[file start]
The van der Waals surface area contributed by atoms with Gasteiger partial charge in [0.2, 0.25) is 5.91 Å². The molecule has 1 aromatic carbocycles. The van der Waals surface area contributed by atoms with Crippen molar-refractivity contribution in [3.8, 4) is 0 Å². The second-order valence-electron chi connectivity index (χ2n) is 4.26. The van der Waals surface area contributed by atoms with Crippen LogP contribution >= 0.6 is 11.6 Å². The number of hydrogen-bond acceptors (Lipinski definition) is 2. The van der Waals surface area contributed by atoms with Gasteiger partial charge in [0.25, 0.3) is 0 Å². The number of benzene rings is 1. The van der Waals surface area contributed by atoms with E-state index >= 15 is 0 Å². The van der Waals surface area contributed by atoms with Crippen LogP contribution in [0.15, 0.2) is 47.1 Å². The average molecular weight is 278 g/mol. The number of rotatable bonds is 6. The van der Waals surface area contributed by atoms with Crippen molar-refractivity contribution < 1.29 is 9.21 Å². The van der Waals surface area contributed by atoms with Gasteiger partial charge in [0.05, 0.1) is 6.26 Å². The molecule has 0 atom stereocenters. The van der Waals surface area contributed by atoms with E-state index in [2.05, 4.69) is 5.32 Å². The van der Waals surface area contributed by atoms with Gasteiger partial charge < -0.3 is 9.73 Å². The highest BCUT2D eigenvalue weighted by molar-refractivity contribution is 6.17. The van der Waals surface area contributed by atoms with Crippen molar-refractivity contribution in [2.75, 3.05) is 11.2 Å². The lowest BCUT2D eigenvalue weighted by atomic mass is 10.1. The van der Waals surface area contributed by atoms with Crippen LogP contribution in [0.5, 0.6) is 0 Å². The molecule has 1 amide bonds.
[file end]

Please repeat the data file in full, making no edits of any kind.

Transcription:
The van der Waals surface area contributed by atoms with Gasteiger partial charge in [0.2, 0.25) is 5.91 Å². The molecule has 1 aromatic carbocycles. The van der Waals surface area contributed by atoms with Crippen molar-refractivity contribution in [3.8, 4) is 0 Å². The second-order valence-electron chi connectivity index (χ2n) is 4.26. The van der Waals surface area contributed by atoms with Crippen LogP contribution >= 0.6 is 11.6 Å². The number of hydrogen-bond acceptors (Lipinski definition) is 2. The van der Waals surface area contributed by atoms with Gasteiger partial charge in [0.25, 0.3) is 0 Å². The number of benzene rings is 1. The van der Waals surface area contributed by atoms with E-state index >= 15 is 0 Å². The van der Waals surface area contributed by atoms with Crippen LogP contribution in [0.15, 0.2) is 47.1 Å². The average molecular weight is 278 g/mol. The number of rotatable bonds is 6. The van der Waals surface area contributed by atoms with Crippen molar-refractivity contribution < 1.29 is 9.21 Å². The van der Waals surface area contributed by atoms with Gasteiger partial charge in [0.05, 0.1) is 6.26 Å². The molecule has 0 atom stereocenters. The van der Waals surface area contributed by atoms with E-state index in [2.05, 4.69) is 5.32 Å². The van der Waals surface area contributed by atoms with Gasteiger partial charge < -0.3 is 9.73 Å². The highest BCUT2D eigenvalue weighted by molar-refractivity contribution is 6.17. The van der Waals surface area contributed by atoms with Crippen molar-refractivity contribution in [2.75, 3.05) is 11.2 Å². The lowest BCUT2D eigenvalue weighted by atomic mass is 10.1. The van der Waals surface area contributed by atoms with Crippen LogP contribution in [0.5, 0.6) is 0 Å². The molecule has 1 amide bonds.